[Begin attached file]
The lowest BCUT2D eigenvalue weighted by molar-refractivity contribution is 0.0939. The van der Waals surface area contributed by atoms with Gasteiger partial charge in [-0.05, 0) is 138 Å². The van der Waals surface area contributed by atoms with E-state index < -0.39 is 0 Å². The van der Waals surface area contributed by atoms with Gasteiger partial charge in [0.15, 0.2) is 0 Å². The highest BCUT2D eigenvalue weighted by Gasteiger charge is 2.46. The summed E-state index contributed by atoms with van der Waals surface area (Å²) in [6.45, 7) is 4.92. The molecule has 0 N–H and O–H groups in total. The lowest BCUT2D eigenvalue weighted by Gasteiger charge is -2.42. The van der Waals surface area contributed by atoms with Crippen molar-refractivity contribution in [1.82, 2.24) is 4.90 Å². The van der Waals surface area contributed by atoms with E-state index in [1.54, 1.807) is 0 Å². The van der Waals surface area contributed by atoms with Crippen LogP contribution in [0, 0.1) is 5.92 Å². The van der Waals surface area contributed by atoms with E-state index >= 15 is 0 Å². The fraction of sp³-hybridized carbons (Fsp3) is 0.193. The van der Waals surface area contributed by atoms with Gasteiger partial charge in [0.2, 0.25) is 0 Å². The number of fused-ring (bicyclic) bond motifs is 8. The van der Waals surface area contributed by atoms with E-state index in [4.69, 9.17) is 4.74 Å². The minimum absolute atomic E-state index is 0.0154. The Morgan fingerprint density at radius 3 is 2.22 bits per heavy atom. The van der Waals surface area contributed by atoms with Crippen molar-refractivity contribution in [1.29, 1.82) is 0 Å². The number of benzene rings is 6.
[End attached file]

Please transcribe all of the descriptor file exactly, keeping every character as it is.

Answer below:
The lowest BCUT2D eigenvalue weighted by molar-refractivity contribution is 0.0939. The van der Waals surface area contributed by atoms with Gasteiger partial charge in [-0.05, 0) is 138 Å². The van der Waals surface area contributed by atoms with E-state index < -0.39 is 0 Å². The van der Waals surface area contributed by atoms with Gasteiger partial charge in [0.15, 0.2) is 0 Å². The highest BCUT2D eigenvalue weighted by Gasteiger charge is 2.46. The summed E-state index contributed by atoms with van der Waals surface area (Å²) in [6.45, 7) is 4.92. The molecule has 0 N–H and O–H groups in total. The lowest BCUT2D eigenvalue weighted by Gasteiger charge is -2.42. The van der Waals surface area contributed by atoms with Crippen molar-refractivity contribution in [1.82, 2.24) is 4.90 Å². The van der Waals surface area contributed by atoms with E-state index in [1.54, 1.807) is 0 Å². The van der Waals surface area contributed by atoms with Crippen LogP contribution in [0, 0.1) is 5.92 Å². The van der Waals surface area contributed by atoms with E-state index >= 15 is 0 Å². The fraction of sp³-hybridized carbons (Fsp3) is 0.193. The van der Waals surface area contributed by atoms with Gasteiger partial charge in [0.2, 0.25) is 0 Å². The number of fused-ring (bicyclic) bond motifs is 8. The van der Waals surface area contributed by atoms with E-state index in [4.69, 9.17) is 4.74 Å². The minimum absolute atomic E-state index is 0.0154. The Morgan fingerprint density at radius 3 is 2.22 bits per heavy atom. The van der Waals surface area contributed by atoms with Crippen molar-refractivity contribution in [1.29, 1.82) is 0 Å². The number of benzene rings is 6.